Angela Garcia’s husband died in Iraq nearly three years ago, but she still volunteers for his former unit’s family readiness group. A few months ago, she stepped up as co-leader.
“It helps me,” she said. “It keeps me sane.”
When her husband, Staff Sgt. Christian Garcia, was killed by indirect fire in April 2011, she said it took time, but she eventually found the strength from her five children, her husband’s soldiers and her volunteer work, to keep herself moving forward.
When Garcia meets with families of the Regimental Support Squadron, 3rd Cavalry Regiment, she emphasizes how important knowledge is — especially when a spouse is deployed.
“I tell them it’s important to be at (family readiness group) meetings and to have the information, because you just don’t know. You have to take it serious,” she said.
Despite the loss of her spouse, she said she feels called to continue to help soldiers and families.
On Friday, Garcia is taking her story to the runway, in a fashion show to raise money for the American Widow Project.
The San Marcos-based nonprofit provides military widows with support through inspiring and empowering community programs, said Taryn Davis, who founded the project after her own husband died in combat in Afghanistan. Since 2008, the project has helped more than 800 widows.
“I think the fact that the models are military spouses and widows is what makes the event special,” Davis said. “These women and what they give and sacrifice on a daily basis is incredible.”
The fashion show is hosted by students in a public relations class at Davis’ and her husband’s alma mater — Texas State University in San Marcos. The group hopes to raise $10,000 for the organization, and get good marks in the course.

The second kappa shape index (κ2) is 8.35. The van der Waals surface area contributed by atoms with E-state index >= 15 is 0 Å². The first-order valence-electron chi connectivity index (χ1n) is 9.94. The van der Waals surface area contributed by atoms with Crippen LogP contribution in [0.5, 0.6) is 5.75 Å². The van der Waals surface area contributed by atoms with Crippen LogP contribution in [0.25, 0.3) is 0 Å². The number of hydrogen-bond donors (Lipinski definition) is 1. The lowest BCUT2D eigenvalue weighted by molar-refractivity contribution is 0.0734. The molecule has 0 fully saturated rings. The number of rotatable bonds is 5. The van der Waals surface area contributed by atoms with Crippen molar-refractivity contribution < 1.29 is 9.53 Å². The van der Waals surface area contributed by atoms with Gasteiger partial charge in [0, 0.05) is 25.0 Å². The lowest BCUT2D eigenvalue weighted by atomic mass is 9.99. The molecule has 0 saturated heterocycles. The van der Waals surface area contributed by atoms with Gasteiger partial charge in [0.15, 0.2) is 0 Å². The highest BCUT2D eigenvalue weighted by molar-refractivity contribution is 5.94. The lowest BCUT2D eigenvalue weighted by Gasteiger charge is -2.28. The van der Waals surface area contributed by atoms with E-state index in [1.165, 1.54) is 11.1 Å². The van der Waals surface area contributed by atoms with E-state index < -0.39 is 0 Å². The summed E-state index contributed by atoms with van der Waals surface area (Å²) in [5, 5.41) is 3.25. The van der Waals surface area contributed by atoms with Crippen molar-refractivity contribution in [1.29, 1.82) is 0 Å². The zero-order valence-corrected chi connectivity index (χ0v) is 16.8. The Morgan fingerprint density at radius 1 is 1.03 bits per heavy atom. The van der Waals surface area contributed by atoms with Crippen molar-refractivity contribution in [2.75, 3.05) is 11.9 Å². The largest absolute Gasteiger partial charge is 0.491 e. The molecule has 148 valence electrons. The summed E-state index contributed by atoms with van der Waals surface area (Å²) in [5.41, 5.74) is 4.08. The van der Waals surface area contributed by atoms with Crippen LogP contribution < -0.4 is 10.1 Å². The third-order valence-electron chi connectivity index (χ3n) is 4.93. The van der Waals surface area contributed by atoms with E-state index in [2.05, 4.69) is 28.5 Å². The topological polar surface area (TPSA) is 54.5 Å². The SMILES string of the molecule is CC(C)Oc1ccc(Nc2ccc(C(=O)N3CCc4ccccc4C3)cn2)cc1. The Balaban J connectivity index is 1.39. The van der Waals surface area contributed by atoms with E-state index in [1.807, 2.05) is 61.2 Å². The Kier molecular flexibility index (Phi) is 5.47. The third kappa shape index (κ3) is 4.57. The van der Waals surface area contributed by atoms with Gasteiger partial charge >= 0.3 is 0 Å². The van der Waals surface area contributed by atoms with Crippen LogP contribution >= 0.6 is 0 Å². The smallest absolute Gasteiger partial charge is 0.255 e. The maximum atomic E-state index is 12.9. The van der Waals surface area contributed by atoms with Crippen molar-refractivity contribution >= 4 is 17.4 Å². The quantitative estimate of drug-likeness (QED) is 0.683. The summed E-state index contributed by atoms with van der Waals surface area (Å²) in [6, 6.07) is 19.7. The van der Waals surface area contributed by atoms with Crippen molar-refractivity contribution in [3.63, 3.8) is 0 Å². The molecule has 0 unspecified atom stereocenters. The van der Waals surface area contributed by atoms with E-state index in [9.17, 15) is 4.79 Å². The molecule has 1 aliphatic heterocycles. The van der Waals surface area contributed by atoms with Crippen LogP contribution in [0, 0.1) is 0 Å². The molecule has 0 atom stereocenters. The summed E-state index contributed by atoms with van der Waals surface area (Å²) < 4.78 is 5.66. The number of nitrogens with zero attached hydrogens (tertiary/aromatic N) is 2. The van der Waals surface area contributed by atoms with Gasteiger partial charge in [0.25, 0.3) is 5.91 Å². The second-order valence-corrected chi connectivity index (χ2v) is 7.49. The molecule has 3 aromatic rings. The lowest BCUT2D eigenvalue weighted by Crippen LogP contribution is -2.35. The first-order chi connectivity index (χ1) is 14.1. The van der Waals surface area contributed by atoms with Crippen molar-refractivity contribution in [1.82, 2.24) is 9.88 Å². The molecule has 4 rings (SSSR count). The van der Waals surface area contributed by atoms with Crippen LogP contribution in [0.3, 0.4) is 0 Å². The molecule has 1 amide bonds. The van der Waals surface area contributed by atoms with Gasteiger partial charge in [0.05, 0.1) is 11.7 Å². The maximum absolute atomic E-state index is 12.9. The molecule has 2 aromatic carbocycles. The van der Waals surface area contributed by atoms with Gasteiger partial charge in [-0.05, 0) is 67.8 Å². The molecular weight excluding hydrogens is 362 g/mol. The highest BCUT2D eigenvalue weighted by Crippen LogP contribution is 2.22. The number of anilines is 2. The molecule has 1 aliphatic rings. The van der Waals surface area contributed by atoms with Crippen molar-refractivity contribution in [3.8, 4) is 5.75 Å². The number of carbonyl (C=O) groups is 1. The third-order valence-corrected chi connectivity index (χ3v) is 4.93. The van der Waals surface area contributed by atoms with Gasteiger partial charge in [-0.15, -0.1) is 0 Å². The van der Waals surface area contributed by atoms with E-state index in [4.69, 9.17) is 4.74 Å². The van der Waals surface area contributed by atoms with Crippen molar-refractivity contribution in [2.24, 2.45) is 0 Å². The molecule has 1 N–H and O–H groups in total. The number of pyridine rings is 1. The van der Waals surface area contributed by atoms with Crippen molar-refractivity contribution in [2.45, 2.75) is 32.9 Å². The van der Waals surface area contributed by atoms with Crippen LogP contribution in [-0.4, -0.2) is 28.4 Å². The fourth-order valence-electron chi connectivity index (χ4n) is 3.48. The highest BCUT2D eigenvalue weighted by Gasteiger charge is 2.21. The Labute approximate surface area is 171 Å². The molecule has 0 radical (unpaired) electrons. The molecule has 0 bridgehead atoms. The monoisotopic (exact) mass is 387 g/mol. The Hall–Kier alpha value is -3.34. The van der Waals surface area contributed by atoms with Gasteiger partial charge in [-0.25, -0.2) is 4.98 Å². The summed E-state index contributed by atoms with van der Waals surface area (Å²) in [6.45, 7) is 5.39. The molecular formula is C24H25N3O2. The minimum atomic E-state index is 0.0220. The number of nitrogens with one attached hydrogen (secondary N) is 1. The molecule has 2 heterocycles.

As the models walk down the runway, the audience will learn about who they are, who their spouse was and what they are doing now.
“I hope they celebrate and applaud, because they deserve it. I’m grateful we can give that to them,” Davis said.
For siblings Michael and Vanessa Joseph, both Texas State seniors and graduates of Harker Heights High School, the idea of raising money for widows hits close to home. Their history with Central Texas guided their decision on where to host their group’s fundraiser.
“Another reason this project is important to us, is our father went overseas,” Michael Joseph said. “We only got phone calls every two months. We were the lucky ones, because our dad got to come back. ... I can’t imagine if my dad didn’t come back.”
Garcia said she isn’t too nervous about walking down the runway — she’s excited.
“I’m in a lot of Facebook widow groups, but it’s different when you have a face to put to a name. We share stories and laugh and cry together,” she said. “I hope (the audience) takes away what our life is like for a little bit, and they see our strength.”
If you go
The Remembrance Fashion Show benefiting the American Widow Project is Friday at the Killeen Civic and Conference Center. Doors open at 6:30 p.m. and the show starts at 7:30 p.m.
Get tickets: General admission, $10; VIP, $15 at the door. A VIP ticket includes reserved seating in the first two rows and an exclusive goodie bag.
The event also includes a silent auction, guest speakers and a live music performance. Alcoholic beverages and food are available for purchase.
Rose L. Thayer is the military editor for the Killeen Daily Herald. She joined the paper in February 2011 as a health and military reporter. View her complete profile Here. You can contact Rose L. Thayer at firstname.lastname@example.org or (254) 501-7463. Follow her on Twitter at KDHmilitary.